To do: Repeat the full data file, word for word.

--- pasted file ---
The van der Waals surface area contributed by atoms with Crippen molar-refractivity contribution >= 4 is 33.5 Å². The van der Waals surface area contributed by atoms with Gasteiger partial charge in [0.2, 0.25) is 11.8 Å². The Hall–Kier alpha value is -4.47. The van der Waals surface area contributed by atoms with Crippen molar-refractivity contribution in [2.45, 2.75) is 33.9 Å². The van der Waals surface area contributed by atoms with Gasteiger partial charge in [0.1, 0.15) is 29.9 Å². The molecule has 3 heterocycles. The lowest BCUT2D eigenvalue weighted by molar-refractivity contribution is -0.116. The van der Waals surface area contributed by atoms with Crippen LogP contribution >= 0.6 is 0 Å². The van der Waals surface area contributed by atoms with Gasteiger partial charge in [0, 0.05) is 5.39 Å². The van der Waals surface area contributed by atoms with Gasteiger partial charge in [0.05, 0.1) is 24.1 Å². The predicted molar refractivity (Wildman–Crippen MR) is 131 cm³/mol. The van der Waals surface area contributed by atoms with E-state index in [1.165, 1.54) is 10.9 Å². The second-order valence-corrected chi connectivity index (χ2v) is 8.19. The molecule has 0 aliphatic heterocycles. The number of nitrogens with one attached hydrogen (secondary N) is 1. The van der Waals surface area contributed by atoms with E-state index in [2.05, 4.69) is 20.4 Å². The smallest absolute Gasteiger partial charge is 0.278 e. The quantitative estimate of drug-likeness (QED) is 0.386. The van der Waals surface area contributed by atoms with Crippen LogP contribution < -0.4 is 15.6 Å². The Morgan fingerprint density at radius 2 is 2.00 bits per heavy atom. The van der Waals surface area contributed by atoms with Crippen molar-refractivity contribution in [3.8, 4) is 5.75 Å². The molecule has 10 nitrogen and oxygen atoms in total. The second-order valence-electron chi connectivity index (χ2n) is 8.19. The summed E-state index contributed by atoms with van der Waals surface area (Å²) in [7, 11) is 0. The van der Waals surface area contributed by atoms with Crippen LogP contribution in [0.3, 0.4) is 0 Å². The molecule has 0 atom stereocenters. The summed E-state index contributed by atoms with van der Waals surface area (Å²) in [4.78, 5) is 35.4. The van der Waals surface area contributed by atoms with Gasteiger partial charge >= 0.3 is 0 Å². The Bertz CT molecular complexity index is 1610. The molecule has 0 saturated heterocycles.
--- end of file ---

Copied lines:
The van der Waals surface area contributed by atoms with Crippen molar-refractivity contribution >= 4 is 33.5 Å². The van der Waals surface area contributed by atoms with Gasteiger partial charge in [0.2, 0.25) is 11.8 Å². The Hall–Kier alpha value is -4.47. The van der Waals surface area contributed by atoms with Crippen molar-refractivity contribution in [2.45, 2.75) is 33.9 Å². The van der Waals surface area contributed by atoms with Gasteiger partial charge in [0.1, 0.15) is 29.9 Å². The molecule has 3 heterocycles. The lowest BCUT2D eigenvalue weighted by molar-refractivity contribution is -0.116. The van der Waals surface area contributed by atoms with Crippen LogP contribution >= 0.6 is 0 Å². The van der Waals surface area contributed by atoms with Gasteiger partial charge in [0, 0.05) is 5.39 Å². The van der Waals surface area contributed by atoms with Gasteiger partial charge in [0.05, 0.1) is 24.1 Å². The predicted molar refractivity (Wildman–Crippen MR) is 131 cm³/mol. The van der Waals surface area contributed by atoms with E-state index in [1.165, 1.54) is 10.9 Å². The second-order valence-corrected chi connectivity index (χ2v) is 8.19. The molecule has 0 aliphatic heterocycles. The number of nitrogens with one attached hydrogen (secondary N) is 1. The van der Waals surface area contributed by atoms with E-state index in [2.05, 4.69) is 20.4 Å². The smallest absolute Gasteiger partial charge is 0.278 e. The quantitative estimate of drug-likeness (QED) is 0.386. The van der Waals surface area contributed by atoms with Crippen LogP contribution < -0.4 is 15.6 Å². The Morgan fingerprint density at radius 2 is 2.00 bits per heavy atom. The van der Waals surface area contributed by atoms with Crippen molar-refractivity contribution in [3.8, 4) is 5.75 Å². The molecule has 10 nitrogen and oxygen atoms in total. The second-order valence-electron chi connectivity index (χ2n) is 8.19. The summed E-state index contributed by atoms with van der Waals surface area (Å²) in [7, 11) is 0. The van der Waals surface area contributed by atoms with Crippen LogP contribution in [0.3, 0.4) is 0 Å². The molecule has 0 atom stereocenters. The summed E-state index contributed by atoms with van der Waals surface area (Å²) in [4.78, 5) is 35.4. The van der Waals surface area contributed by atoms with Gasteiger partial charge >= 0.3 is 0 Å². The Bertz CT molecular complexity index is 1610. The molecule has 0 saturated heterocycles.